For the respective year or years, section 6653(a)(1) and section 6653(a)(1)(A) provide for an addition to tax if any part of the underpayment is due to negligence or intentional disregard of rules or regulations. For the respective year or years, section 6653(a)(2) and section 6653(a)(1)(B) provide for a further addition to tax in the amount equal to 50 percent of the interest payable on the portion of the underpayment attributable to negligence or intentional disregard of rules or regulations. Petitioner has the burden of proving that any underpayment of tax was not due to negligence. Rule 142(a); Bixby v. Commissioner [Dec. 31,493], 58 T.C. 757, 791 (1972); Green v. Commissioner [Dec. 47,956(M)], T.C. Memo. 1992-49. Under section 6653(a), negligence is the lack of due care or failure to do what a reasonable and ordinarily prudent person would do under the circumstances. Neely v. Commissioner [Dec. 42,540], 85 T.C. 934, 947 (1985). We have considered petitioner's arguments with respect to the additions to tax under section 6653(a), and find them to be without merit. We hold that petitioner is liable for the additions to tax under section 6653(a) for 1985, 1986, and 1987.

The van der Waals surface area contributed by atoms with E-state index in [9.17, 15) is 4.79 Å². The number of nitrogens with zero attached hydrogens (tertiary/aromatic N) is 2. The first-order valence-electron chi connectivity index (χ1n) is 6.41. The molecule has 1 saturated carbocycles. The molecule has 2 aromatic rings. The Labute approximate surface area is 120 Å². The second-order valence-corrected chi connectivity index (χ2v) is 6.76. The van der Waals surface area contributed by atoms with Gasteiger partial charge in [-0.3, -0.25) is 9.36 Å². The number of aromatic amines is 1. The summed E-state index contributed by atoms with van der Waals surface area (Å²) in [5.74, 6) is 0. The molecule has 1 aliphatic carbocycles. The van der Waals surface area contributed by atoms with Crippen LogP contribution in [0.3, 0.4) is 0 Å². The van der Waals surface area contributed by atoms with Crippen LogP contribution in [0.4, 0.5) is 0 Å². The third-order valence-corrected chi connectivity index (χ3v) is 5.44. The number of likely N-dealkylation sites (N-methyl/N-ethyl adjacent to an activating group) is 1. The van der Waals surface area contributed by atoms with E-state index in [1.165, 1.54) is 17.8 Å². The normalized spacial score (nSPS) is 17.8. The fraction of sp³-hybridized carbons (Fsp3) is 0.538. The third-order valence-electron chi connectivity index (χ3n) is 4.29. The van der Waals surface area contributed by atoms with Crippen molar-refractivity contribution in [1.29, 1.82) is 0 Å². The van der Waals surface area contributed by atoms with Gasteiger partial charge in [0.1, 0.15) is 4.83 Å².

We next decide whether petitioner is liable for the addition to tax under section 6654(a) for underpayment of estimated taxes for 1985, 1986, and 1987. Petitioner has the burden of proof. Rule 142(a); Welch v. Helvering [3 USTC ╤ 1164], 290 U.S. 111 (1933). Section 6654(c) imposes a requirement that estimated taxes be paid in installments. If a taxpayer fails to pay a sufficient amount of estimated taxes, section 6654(a) provides for the addition to tax in the absence of certain exceptions contained in section 6654(e). Grosshandler v. Commissioner [Dec. 37,317], 75 T.C. 1, 20-21 (1980). Petitioner conceded that he failed to pay estimated taxes for the years in issue. Respondent's determination on this issue is sustained.
Due to respondent's concessions, it appears that, for 1985 and 1986, the additions to tax would be based on the self-employment tax due for each of those years.
Decision will be entered under Rule 155.